Friday, 20 December 2013

The Great Black-Backed Gull was on the Serpentine island eating a crayfish when a Carrion Crow had the temerity to dart in and snatch it.

The gull leapt over a roll of netting and went for the crow ...

... and returned victorious with the crayfish in its beak.

Crows often succeed in stealing food from Lesser Black-Backs, which they are about on a par with when it comes to a fight. But I don't think this crow will mess with a Great Black-Back again.

There was another strange sight at the Henry Moore arch: a Ring-Necked Parakeet mountaineering its way up the overhang, hanging on with its sharp claws and, it seems from this picture, with its beak too, which parakeets often use as a 'third foot' when climbing along branches.

The sculpture is made of travertine, a kind of cut-price marble that is full of small holes. It was these that provided footholds for the bird. But it still fell off shortly after I had taken this picture. I have no idea why it was climbing on the stone -- possibly just to see if it could.

The male Tawny Owl was peacefully asleep on his balcony when a squirrel dashed past him and he woke up in a hurry and looked around angrily to see what had disturbed him.

I was reminded of Beatrix Potter's The Tale of Squirrel Nutkin, in which the squirrel is caught by Old Mr Brown the owl and escapes with the loss of his tail. But Nutkin was a red squirrel, and smaller than the American grey kind we have now. Incidentally, Beatrix Potter spent much of her girlhood a mile away from the park at 2 Bolton Gardens, and was taken for walks in Brompton Cemetery where she would have seen the name Nutkins on a tombstone beside the central path, and it is supposed that this is the source of the squirrel's name.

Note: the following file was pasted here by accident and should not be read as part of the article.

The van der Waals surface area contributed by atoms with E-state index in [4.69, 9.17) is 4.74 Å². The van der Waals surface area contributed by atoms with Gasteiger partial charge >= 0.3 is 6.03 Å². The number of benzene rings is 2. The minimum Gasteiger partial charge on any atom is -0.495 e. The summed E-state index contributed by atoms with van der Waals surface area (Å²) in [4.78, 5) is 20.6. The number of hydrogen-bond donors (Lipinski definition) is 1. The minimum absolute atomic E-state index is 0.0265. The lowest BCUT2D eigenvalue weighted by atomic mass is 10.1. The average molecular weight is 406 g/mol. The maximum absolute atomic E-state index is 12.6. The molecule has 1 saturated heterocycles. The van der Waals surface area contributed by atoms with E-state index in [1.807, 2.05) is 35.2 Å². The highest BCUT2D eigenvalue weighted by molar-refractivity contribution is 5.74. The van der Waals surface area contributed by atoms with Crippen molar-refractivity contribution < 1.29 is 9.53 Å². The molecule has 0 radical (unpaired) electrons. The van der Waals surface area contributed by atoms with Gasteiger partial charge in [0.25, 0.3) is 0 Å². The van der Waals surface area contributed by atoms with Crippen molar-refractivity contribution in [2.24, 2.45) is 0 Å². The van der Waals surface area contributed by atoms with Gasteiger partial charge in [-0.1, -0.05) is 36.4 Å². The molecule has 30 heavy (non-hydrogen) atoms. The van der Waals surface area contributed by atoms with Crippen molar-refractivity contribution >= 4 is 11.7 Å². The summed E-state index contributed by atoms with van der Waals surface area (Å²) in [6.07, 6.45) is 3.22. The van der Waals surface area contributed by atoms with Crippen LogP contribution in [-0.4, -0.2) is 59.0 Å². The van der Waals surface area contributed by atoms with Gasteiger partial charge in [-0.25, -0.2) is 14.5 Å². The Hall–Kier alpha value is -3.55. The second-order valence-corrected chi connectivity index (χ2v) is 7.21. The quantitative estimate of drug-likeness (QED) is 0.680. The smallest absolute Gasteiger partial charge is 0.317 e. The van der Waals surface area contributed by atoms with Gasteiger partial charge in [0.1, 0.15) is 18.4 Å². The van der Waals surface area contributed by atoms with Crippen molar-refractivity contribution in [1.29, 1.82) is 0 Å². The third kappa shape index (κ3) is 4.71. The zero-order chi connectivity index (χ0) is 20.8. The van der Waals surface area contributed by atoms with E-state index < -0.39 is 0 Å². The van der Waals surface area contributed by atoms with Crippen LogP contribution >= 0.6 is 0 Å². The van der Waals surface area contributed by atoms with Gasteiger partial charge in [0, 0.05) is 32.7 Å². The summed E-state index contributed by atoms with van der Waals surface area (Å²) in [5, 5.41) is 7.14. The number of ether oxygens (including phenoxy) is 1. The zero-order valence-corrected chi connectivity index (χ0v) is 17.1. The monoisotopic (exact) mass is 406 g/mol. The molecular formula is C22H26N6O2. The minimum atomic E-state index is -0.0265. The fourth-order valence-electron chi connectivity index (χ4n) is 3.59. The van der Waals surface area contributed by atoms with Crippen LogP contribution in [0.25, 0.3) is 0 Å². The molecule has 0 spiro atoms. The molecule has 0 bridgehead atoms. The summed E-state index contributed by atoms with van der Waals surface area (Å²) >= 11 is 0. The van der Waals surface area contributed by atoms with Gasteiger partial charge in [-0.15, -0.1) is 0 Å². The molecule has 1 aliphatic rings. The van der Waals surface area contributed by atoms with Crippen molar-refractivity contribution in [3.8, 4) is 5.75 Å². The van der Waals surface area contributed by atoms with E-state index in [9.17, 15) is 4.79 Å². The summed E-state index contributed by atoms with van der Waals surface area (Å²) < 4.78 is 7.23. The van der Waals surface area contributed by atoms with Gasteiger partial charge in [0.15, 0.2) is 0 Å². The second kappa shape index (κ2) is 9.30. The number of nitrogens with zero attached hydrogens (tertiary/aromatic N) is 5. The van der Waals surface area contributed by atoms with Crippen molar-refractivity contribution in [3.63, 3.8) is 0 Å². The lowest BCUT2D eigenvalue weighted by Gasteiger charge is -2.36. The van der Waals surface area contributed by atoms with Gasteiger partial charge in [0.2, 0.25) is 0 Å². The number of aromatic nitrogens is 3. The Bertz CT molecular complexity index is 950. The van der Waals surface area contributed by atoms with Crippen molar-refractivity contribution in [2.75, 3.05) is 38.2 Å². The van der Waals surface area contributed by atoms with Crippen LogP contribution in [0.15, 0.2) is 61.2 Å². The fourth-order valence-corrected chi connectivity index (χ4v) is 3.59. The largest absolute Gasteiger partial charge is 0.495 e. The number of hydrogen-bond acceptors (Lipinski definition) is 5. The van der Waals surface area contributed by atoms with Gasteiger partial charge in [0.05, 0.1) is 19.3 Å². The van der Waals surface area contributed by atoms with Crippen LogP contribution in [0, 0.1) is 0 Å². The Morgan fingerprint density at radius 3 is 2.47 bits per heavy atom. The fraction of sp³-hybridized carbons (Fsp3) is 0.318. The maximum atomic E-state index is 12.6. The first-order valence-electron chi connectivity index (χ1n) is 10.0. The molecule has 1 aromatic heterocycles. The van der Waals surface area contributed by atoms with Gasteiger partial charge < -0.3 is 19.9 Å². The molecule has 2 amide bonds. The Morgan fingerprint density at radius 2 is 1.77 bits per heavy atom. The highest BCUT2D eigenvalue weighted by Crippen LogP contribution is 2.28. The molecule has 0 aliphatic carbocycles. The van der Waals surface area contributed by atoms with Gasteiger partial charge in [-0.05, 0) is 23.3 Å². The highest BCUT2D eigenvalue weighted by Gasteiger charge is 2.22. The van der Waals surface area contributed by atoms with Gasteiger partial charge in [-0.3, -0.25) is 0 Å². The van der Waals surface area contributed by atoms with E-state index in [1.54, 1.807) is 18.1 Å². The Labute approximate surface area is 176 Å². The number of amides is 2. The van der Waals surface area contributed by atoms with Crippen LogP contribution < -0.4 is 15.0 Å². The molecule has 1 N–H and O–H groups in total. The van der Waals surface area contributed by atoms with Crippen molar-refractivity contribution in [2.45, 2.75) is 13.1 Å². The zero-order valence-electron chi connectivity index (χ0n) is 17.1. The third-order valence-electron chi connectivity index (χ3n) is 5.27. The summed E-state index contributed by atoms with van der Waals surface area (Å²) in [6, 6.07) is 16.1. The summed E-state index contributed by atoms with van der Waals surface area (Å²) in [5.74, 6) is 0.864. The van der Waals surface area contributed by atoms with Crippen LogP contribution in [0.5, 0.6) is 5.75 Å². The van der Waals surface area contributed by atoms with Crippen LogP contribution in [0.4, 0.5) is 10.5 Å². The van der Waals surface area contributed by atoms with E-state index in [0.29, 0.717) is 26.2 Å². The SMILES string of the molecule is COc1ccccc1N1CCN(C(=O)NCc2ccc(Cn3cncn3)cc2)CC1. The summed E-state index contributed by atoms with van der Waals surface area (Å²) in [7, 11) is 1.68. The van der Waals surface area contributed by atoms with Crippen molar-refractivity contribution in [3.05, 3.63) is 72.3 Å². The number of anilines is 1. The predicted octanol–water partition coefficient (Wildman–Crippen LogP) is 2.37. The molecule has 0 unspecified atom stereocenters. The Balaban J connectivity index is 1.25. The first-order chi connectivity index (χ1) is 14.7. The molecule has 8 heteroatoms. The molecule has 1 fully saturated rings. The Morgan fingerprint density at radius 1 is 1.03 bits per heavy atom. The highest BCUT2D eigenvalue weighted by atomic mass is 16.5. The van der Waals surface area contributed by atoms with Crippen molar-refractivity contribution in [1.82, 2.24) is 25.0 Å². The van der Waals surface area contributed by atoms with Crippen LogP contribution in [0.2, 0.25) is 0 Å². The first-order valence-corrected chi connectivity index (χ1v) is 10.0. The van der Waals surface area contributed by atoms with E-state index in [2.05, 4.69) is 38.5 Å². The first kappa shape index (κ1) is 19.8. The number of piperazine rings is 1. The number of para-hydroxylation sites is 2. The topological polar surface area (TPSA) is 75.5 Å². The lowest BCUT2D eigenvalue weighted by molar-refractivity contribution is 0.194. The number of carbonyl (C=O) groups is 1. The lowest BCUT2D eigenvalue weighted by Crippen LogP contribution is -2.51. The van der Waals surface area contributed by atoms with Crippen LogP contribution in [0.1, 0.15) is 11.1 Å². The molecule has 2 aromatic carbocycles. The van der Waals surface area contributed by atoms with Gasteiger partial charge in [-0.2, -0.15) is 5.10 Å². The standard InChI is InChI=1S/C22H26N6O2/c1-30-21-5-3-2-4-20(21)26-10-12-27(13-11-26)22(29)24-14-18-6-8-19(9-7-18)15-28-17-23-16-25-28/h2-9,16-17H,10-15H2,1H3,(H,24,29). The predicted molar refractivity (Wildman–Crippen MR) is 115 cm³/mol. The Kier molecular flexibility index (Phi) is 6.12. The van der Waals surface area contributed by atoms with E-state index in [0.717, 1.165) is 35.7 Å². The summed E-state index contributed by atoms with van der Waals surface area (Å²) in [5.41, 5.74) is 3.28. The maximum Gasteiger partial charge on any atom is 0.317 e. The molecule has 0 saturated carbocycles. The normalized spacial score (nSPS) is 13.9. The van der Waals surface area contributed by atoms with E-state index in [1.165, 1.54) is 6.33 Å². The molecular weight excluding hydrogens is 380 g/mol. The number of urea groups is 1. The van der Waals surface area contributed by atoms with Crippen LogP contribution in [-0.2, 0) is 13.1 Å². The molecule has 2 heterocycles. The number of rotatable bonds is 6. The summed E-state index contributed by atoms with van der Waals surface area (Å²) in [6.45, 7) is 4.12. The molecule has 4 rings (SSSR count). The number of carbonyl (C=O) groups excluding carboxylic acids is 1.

The rowan trees are still full of Starlings eating the berries.

There were also at least four Mistle Thrushes, which disobligingly ate the berries on the far side of the tree where I couldn't get a picture of them.

The Great Crested Grebes at the Serpentine bridge are still disputing their territory.

Yesterday Andy Sunters reported seeing what might have been a leucistic Blackbird or, much more excitingly, a Ring Ouzel, in the shrubbery between the bridge and the Diana memorial. I went around the area at sunset and found a blackbird with a few white feathers ...

... but it didn't look a bit like a Ring Ouzel, so the jury is still out on that.


  1. Reportedly many members of the parrot order practise geophagy i.e. eating or licking clay, not only macaws. Perhaps the parakeet was instinctively drawn to the riverbank-like appearance of the travertine and checking it over? Jim, north London

  2. I was wondering on similar lines whether the loose-surfaced stone -- it's calcium carbonate, soluble in acid rainwater -- might be a source of calcium salts necessary for maintenance of bone and building eggshells, so that the sculpture is a kind of salt lick. Is the bird actually licking the stone in that picture?